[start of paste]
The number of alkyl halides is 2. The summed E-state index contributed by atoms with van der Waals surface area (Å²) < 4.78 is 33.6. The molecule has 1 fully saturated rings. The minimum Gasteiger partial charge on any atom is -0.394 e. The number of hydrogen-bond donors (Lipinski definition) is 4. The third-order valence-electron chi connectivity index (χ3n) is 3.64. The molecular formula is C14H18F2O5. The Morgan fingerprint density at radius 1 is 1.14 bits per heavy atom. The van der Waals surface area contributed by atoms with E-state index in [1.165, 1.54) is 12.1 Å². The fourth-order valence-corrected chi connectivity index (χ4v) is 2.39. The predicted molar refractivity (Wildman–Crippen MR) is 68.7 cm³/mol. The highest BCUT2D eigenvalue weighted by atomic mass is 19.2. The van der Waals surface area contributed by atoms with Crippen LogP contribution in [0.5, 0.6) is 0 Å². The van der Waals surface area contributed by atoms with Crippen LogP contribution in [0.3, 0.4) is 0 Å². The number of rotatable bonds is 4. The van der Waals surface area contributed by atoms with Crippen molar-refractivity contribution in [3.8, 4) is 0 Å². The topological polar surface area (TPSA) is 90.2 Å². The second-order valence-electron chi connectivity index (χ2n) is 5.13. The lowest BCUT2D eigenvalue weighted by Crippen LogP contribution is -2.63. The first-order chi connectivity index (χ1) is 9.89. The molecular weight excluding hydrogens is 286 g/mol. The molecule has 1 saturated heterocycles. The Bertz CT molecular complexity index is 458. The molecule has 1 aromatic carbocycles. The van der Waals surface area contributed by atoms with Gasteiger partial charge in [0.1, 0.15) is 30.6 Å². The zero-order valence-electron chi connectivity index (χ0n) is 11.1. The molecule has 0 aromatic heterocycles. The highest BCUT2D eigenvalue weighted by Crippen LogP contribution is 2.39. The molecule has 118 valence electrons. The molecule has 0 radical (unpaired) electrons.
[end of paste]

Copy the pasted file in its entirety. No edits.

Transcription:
The number of alkyl halides is 2. The summed E-state index contributed by atoms with van der Waals surface area (Å²) < 4.78 is 33.6. The molecule has 1 fully saturated rings. The minimum Gasteiger partial charge on any atom is -0.394 e. The number of hydrogen-bond donors (Lipinski definition) is 4. The third-order valence-electron chi connectivity index (χ3n) is 3.64. The molecular formula is C14H18F2O5. The Morgan fingerprint density at radius 1 is 1.14 bits per heavy atom. The van der Waals surface area contributed by atoms with E-state index in [1.165, 1.54) is 12.1 Å². The fourth-order valence-corrected chi connectivity index (χ4v) is 2.39. The predicted molar refractivity (Wildman–Crippen MR) is 68.7 cm³/mol. The highest BCUT2D eigenvalue weighted by atomic mass is 19.2. The van der Waals surface area contributed by atoms with Crippen LogP contribution in [0.5, 0.6) is 0 Å². The van der Waals surface area contributed by atoms with Crippen LogP contribution in [0.3, 0.4) is 0 Å². The number of rotatable bonds is 4. The van der Waals surface area contributed by atoms with Crippen molar-refractivity contribution in [3.8, 4) is 0 Å². The topological polar surface area (TPSA) is 90.2 Å². The second-order valence-electron chi connectivity index (χ2n) is 5.13. The lowest BCUT2D eigenvalue weighted by Crippen LogP contribution is -2.63. The first-order chi connectivity index (χ1) is 9.89. The molecular weight excluding hydrogens is 286 g/mol. The molecule has 1 saturated heterocycles. The Bertz CT molecular complexity index is 458. The molecule has 1 aromatic carbocycles. The van der Waals surface area contributed by atoms with Gasteiger partial charge in [0.1, 0.15) is 30.6 Å². The zero-order valence-electron chi connectivity index (χ0n) is 11.1. The molecule has 0 aromatic heterocycles. The highest BCUT2D eigenvalue weighted by Crippen LogP contribution is 2.39. The molecule has 118 valence electrons. The molecule has 0 radical (unpaired) electrons.